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Top One Magazine

‘Time to move on’: Infrastructure talks near collapse

Washington’s bipartisan infrastructure talks may soon look a lot like its cicada population: squashed after staggering around haplessly.

Senate Republicans negotiating with the White House sounded dour notes on Monday evening and are mulling whether to even make a counteroffer to President Joe Biden’s proposal last week. Democrats are increasingly calling for Biden to consider going it alone rather than see the GOP water down his agenda.

An unofficial deadline for a bipartisan accord on infrastructure hits a week from now and negotiators are some $1.5 trillion apart, with severe differences in both size and scope, after more than a month of talks. Sen. Roger Wicker (R-Miss.) said Republicans won’t come up “anywhere near the number the White House has proposed,” and Democrats are even more skeptical that Senate Minority Leader Mitch McConnell will green-light a deal they find palatable.

“We’re too far apart. Because I think Mitch’s ultimate purpose is not compromise but delay and mischief,” said Sen. Sheldon Whitehouse (D-R.I.), who sounded less urgent notes in an interview last week. Biden is “entitled to his judgment on this but if I were in a room with him, I’d say it’s time to move on.”

White House press secretary Jen Psaki said that the next move is up to Republicans and the White House is “not quite there” at bailing on the talks. The main holdups are moderate Democrats, who are signaling they still aren’t quite ready to go it alone on a massive new spending bill, ensuring the plodding talks continue for at least a few more days.

Sens. Jeanne Shaheen (D-N.H.) and John Hickenlooper (D-Colo.) both said they remain hopeful about bipartisan negotiations. Asked about the obviously dire state of the talks between Biden and Republicans, centrist Sen. Jon Tester (D-Mont.) said: “It’s always darkest before dawn.”

Negotiations took a nosedive on Friday. The White House proposed a $1.7 trillion counteroffer, which it said is roughly $1.5 trillion more in new spending than the GOP offered. Senate Republicans balked at the number, calling it a nonstarter and declaring that the offers were only growing further apart.

“I didn’t think the offer last week was very good,” said Sen. Roy Blunt (R-Mo.), who is part of the Republican group.

Republicans have tried to keep the negotiating focus strictly on roads, bridges and broadband. But most Democrats envision a more sweeping approach, with money for paid family leave, housing and addressing climate change. Neither party has made headway in addressing those fundamental differences. Progressives are worried that cutting an infrastructure deal with the GOP could leave their priorities stranded.

Sen. Chris Coons (D-Del.), who is close to Biden, said the centrist Democrats who sought bipartisan negotiations rather than a party-line approach “need to be more clear about their patience and timeline.” He also urged the GOP negotiators to move closer to the White House position.

Sen. Shelley Moore Capito (R-W.Va.), the lead Republican negotiator, said she is “not ready to walk away,” and is discussing how to counter Biden’s offer, which could bring talks to a decisive result in the coming days. A GOP source close to the negotiations said that Republicans are expected to make a counteroffer this week. And a source familiar with the negotiations said White House senior staff has been in direct contact with the Republican senators since the Friday meeting.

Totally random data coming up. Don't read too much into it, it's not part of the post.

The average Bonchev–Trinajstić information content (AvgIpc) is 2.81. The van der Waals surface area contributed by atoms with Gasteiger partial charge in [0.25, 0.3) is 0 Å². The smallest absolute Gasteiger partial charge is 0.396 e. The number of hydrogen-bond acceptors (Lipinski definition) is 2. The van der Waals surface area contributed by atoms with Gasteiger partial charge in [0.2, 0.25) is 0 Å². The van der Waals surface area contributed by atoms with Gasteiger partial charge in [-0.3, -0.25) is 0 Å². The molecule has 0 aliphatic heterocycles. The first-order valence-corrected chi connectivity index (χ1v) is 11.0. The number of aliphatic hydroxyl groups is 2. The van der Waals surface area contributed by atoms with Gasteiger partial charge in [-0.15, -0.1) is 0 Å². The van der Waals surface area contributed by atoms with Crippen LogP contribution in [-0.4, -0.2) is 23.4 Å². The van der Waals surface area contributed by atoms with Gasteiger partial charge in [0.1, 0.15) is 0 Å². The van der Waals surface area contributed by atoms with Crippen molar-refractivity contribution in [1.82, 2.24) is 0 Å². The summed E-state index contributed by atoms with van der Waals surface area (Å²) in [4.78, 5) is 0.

The group of GOP negotiators is planning to huddle Tuesday on the next steps.

“The one little last step to know is: will they make a counter from the Biden counter?” said Sen. Tim Kaine (D-Va.). “It all depends on that question. And if they do that they’re going to do it in the next day or two. And if they don’t do it in the next day or two that means they’re not going to do it.”

Privately, members of both parties acknowledge that the most likely outcome is that Democrats will end up passing Biden’s $4 trillion infrastructure proposal along party lines, using the so-called reconciliation process. But after the Democrats used a similar approach on a coronavirus aid bill in March, some senators like Sens. Joe Manchin (D-W.Va.) and Kyrsten Sinema (D-Ariz.) balked at leaving behind Republicans for a second time.

That’s led to the long-running back-and-forth between Biden and Republicans, who both reason that if they can’t get a deal on infrastructure, they can’t get one on anything. But that might be the reality, as they can’t even agree on what infrastructure is: The GOP sees physical infrastructure as their top priority, but Democrats want to wrap in what they call “human infrastructure” as well as other priorities like electric vehicles.

“We can’t put this [off] indefinitely. So I hope they can reach an agreement but they’re still pretty far apart,” said Senate Majority Whip Dick Durbin (D-Ill.), who said he’d be “reluctant” to support a proposal below $1.7 trillion. “We just have to decide whether bipartisanship is going to work and be honest if it isn’t.”

Durbin’s counterpart, Minority Whip John Thune (R-S.D.), said things are “temporarily at a stalemate” as the two parties can’t agree on what infrastructure is or how to pay for it. Republicans have also dismissed Biden’s hopes at using tax increases on corporations to pay for his plan. They’ve instead proposed alternative pay-fors, including user fees and unspent coronavirus relief money, which Democrats have called inadequate.

“There has to be a meeting of the minds in agreement on the big broad parameters like the fact that we’re not going to undo the 2017 tax cuts,” said Sen. Pat Toomey (R-Pa.). “And the administration so far has refused to acknowledge that. That’s a big deal, that’s a red line for Republicans.”

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